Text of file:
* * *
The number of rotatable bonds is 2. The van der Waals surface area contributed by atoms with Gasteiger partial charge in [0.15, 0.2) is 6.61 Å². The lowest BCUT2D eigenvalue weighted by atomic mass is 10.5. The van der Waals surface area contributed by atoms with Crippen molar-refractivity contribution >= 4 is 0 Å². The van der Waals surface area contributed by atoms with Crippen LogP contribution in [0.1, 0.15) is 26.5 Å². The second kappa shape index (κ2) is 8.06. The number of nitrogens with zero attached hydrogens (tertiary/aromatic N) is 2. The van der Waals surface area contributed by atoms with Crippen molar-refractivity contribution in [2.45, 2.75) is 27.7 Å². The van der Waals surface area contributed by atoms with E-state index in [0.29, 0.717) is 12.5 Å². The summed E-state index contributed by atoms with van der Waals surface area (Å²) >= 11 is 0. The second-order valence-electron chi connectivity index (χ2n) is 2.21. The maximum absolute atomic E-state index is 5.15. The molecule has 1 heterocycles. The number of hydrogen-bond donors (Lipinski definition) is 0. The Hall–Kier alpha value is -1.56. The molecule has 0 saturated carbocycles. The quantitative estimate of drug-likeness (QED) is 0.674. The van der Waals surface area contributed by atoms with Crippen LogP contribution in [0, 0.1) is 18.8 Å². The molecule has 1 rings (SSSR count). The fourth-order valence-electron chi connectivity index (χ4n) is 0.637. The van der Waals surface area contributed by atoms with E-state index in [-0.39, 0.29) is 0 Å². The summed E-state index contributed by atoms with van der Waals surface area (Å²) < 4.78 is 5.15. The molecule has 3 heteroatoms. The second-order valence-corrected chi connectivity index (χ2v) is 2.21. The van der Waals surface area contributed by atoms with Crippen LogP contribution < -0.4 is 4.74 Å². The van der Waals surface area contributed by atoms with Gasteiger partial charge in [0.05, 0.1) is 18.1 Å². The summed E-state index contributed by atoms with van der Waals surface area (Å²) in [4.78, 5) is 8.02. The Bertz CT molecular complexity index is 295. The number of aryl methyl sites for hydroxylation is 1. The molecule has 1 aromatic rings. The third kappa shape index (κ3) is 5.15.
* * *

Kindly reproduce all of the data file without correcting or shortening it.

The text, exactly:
The number of rotatable bonds is 2. The van der Waals surface area contributed by atoms with Gasteiger partial charge in [0.15, 0.2) is 6.61 Å². The lowest BCUT2D eigenvalue weighted by atomic mass is 10.5. The van der Waals surface area contributed by atoms with Crippen molar-refractivity contribution >= 4 is 0 Å². The van der Waals surface area contributed by atoms with Crippen LogP contribution in [0.1, 0.15) is 26.5 Å². The second kappa shape index (κ2) is 8.06. The number of nitrogens with zero attached hydrogens (tertiary/aromatic N) is 2. The van der Waals surface area contributed by atoms with Crippen molar-refractivity contribution in [2.45, 2.75) is 27.7 Å². The van der Waals surface area contributed by atoms with E-state index in [0.29, 0.717) is 12.5 Å². The summed E-state index contributed by atoms with van der Waals surface area (Å²) >= 11 is 0. The second-order valence-electron chi connectivity index (χ2n) is 2.21. The maximum absolute atomic E-state index is 5.15. The molecule has 1 heterocycles. The number of hydrogen-bond donors (Lipinski definition) is 0. The Hall–Kier alpha value is -1.56. The molecule has 0 saturated carbocycles. The quantitative estimate of drug-likeness (QED) is 0.674. The van der Waals surface area contributed by atoms with Crippen LogP contribution in [0, 0.1) is 18.8 Å². The molecule has 1 rings (SSSR count). The fourth-order valence-electron chi connectivity index (χ4n) is 0.637. The van der Waals surface area contributed by atoms with E-state index in [-0.39, 0.29) is 0 Å². The summed E-state index contributed by atoms with van der Waals surface area (Å²) < 4.78 is 5.15. The molecule has 3 heteroatoms. The second-order valence-corrected chi connectivity index (χ2v) is 2.21. The van der Waals surface area contributed by atoms with Crippen LogP contribution < -0.4 is 4.74 Å². The van der Waals surface area contributed by atoms with Gasteiger partial charge in [0.05, 0.1) is 18.1 Å². The summed E-state index contributed by atoms with van der Waals surface area (Å²) in [4.78, 5) is 8.02. The Bertz CT molecular complexity index is 295. The number of aryl methyl sites for hydroxylation is 1. The molecule has 1 aromatic rings. The third kappa shape index (κ3) is 5.15.